I received this morning a copy of a letter from the Synod Executive, Judy Fletcher. She had had a meeting with the administrators of all the presbyteries in the Synod of the Sun (includes Oklahoma), and said the following:
“In congregation after congregation there are people like you trying to be faithful to Christ and diligent in mission and ministry. That was just as true before the Assembly.
Here is some of what I heard from the 65 presbytery representatives at our meeting in Dallas.
…All 11 presbyteries affirmed that the Book of Order has not changed and the ordination of non-celibate gay and lesbian persons is still prohibited. Presbyteries expressed commitment to uphold our constitution."
The official news release from our Stated Clerk and Moderator said the following:
“--Report of the Theological Task Force on Peace, Unity, and Purity of the Church: With the approval of this report, the assembly did not alter our historic standards for ordination. However, it did make clear that more responsibility is to be exercised by sessions and presbyteries regarding the examination of candidates for ordination. By an overwhelming majority, the assembly also affirmed our covenantal partnership, our common theological roots, and the need for prayer in Christian communities as we make decisions.”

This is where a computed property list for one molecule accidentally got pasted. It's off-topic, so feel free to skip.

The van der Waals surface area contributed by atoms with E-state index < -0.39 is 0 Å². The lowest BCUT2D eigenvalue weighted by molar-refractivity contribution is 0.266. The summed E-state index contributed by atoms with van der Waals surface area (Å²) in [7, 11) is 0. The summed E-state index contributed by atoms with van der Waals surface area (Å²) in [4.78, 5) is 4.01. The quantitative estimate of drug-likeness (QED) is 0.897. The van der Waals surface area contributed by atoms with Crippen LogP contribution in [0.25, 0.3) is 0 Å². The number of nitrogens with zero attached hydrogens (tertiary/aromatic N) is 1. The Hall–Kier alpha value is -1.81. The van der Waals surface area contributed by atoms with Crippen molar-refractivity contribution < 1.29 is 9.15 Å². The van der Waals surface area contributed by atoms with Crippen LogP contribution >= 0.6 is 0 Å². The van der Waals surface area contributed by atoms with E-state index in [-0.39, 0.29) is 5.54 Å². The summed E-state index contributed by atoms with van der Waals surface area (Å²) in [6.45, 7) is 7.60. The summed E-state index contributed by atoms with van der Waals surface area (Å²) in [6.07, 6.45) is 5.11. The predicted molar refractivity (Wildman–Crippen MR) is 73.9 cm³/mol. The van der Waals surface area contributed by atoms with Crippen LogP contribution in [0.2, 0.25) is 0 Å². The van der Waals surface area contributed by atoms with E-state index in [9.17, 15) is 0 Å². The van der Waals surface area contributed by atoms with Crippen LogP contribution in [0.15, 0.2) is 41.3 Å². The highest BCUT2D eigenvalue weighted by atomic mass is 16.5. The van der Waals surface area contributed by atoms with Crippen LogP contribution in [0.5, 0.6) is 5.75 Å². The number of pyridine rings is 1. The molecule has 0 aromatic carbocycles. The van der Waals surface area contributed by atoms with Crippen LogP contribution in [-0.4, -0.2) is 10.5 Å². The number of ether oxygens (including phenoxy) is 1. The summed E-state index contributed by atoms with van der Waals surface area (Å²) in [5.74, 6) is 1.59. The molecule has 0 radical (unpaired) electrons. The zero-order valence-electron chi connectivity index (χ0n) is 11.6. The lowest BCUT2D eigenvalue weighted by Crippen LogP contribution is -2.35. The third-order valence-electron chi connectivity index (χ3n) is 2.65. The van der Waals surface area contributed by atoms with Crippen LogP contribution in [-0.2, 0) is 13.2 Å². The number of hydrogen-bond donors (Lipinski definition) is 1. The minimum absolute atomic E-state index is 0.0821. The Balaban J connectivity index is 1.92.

Is this really all that happened last June? Why, then, are so many churches, members, and organizations so upset?
Look at other responses:
From the official press department of the PCUSA, just prior to the GA:
The TTF is proposing that no changes be made to the constitutional standards for ordination or the authoritative interpretations that buttress them, while giving ordaining bodies ¾ congregations in the case of elders and deacons and presbyteries in the case of ministers — some leeway in applying the standards to particular candidates for ordination, thereby creating the possibility that some bodies could ordain non-celibate gays and lesbians.
Jerry Van Marter, Presbyterian News Services, May 23, 2006